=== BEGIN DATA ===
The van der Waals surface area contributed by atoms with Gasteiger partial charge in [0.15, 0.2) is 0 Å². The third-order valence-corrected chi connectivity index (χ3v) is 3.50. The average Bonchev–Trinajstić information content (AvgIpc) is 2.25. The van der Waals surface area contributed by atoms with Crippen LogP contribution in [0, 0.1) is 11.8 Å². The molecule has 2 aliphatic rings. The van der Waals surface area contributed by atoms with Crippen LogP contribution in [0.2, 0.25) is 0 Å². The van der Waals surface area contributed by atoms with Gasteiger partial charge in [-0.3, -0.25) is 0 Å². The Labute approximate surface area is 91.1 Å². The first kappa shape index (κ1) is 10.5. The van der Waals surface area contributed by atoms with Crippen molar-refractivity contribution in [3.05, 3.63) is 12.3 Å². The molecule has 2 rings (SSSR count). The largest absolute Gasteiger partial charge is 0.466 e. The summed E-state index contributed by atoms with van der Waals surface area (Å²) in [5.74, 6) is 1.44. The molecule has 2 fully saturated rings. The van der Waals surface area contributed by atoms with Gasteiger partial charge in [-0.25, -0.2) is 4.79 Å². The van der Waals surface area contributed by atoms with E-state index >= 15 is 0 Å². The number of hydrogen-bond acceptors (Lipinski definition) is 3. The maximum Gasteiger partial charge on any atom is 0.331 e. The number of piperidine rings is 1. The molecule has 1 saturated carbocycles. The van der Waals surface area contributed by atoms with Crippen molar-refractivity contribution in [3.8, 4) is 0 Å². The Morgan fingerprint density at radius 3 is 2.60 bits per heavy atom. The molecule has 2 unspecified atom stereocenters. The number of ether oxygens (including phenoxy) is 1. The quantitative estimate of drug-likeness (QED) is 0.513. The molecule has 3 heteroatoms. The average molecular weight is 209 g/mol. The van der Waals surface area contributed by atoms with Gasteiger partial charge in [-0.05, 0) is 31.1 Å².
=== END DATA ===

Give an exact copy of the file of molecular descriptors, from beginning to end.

The van der Waals surface area contributed by atoms with Gasteiger partial charge in [0.15, 0.2) is 0 Å². The third-order valence-corrected chi connectivity index (χ3v) is 3.50. The average Bonchev–Trinajstić information content (AvgIpc) is 2.25. The van der Waals surface area contributed by atoms with Crippen LogP contribution in [0, 0.1) is 11.8 Å². The molecule has 2 aliphatic rings. The van der Waals surface area contributed by atoms with Crippen LogP contribution in [0.2, 0.25) is 0 Å². The van der Waals surface area contributed by atoms with Gasteiger partial charge in [-0.3, -0.25) is 0 Å². The Labute approximate surface area is 91.1 Å². The first kappa shape index (κ1) is 10.5. The van der Waals surface area contributed by atoms with Crippen molar-refractivity contribution in [3.05, 3.63) is 12.3 Å². The molecule has 2 rings (SSSR count). The largest absolute Gasteiger partial charge is 0.466 e. The summed E-state index contributed by atoms with van der Waals surface area (Å²) in [5.74, 6) is 1.44. The molecule has 2 fully saturated rings. The van der Waals surface area contributed by atoms with Gasteiger partial charge in [-0.25, -0.2) is 4.79 Å². The van der Waals surface area contributed by atoms with E-state index >= 15 is 0 Å². The number of hydrogen-bond acceptors (Lipinski definition) is 3. The maximum Gasteiger partial charge on any atom is 0.331 e. The number of piperidine rings is 1. The molecule has 1 saturated carbocycles. The van der Waals surface area contributed by atoms with Crippen molar-refractivity contribution in [3.8, 4) is 0 Å². The Morgan fingerprint density at radius 3 is 2.60 bits per heavy atom. The molecule has 2 unspecified atom stereocenters. The number of ether oxygens (including phenoxy) is 1. The quantitative estimate of drug-likeness (QED) is 0.513. The molecule has 3 heteroatoms. The average molecular weight is 209 g/mol. The van der Waals surface area contributed by atoms with Gasteiger partial charge in [-0.05, 0) is 31.1 Å².